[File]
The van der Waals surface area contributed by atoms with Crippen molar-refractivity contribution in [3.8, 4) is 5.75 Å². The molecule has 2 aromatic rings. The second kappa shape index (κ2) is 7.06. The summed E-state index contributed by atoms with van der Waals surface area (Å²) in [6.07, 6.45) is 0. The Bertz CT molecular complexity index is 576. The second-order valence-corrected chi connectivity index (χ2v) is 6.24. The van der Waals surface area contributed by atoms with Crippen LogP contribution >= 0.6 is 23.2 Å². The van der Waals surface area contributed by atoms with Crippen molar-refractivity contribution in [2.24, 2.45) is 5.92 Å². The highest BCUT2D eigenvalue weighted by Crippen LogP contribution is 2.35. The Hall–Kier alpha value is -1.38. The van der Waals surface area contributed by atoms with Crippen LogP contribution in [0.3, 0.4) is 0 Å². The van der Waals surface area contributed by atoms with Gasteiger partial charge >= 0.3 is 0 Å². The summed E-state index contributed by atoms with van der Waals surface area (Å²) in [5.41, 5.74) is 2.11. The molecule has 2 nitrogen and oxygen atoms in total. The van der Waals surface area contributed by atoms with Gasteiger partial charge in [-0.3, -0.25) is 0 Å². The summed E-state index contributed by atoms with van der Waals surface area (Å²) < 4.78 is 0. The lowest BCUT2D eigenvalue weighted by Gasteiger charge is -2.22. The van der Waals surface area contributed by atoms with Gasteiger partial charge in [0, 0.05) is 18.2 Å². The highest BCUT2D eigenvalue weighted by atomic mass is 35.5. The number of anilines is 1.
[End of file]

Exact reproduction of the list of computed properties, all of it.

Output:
The van der Waals surface area contributed by atoms with Crippen molar-refractivity contribution in [3.8, 4) is 5.75 Å². The molecule has 2 aromatic rings. The second kappa shape index (κ2) is 7.06. The summed E-state index contributed by atoms with van der Waals surface area (Å²) in [6.07, 6.45) is 0. The Bertz CT molecular complexity index is 576. The second-order valence-corrected chi connectivity index (χ2v) is 6.24. The van der Waals surface area contributed by atoms with Crippen LogP contribution >= 0.6 is 23.2 Å². The van der Waals surface area contributed by atoms with Crippen molar-refractivity contribution in [2.24, 2.45) is 5.92 Å². The highest BCUT2D eigenvalue weighted by Crippen LogP contribution is 2.35. The Hall–Kier alpha value is -1.38. The van der Waals surface area contributed by atoms with Crippen LogP contribution in [0.3, 0.4) is 0 Å². The van der Waals surface area contributed by atoms with Gasteiger partial charge >= 0.3 is 0 Å². The summed E-state index contributed by atoms with van der Waals surface area (Å²) in [5.41, 5.74) is 2.11. The molecule has 2 nitrogen and oxygen atoms in total. The van der Waals surface area contributed by atoms with Gasteiger partial charge in [-0.3, -0.25) is 0 Å². The summed E-state index contributed by atoms with van der Waals surface area (Å²) < 4.78 is 0. The lowest BCUT2D eigenvalue weighted by Gasteiger charge is -2.22. The van der Waals surface area contributed by atoms with Gasteiger partial charge in [0, 0.05) is 18.2 Å². The highest BCUT2D eigenvalue weighted by atomic mass is 35.5. The number of anilines is 1.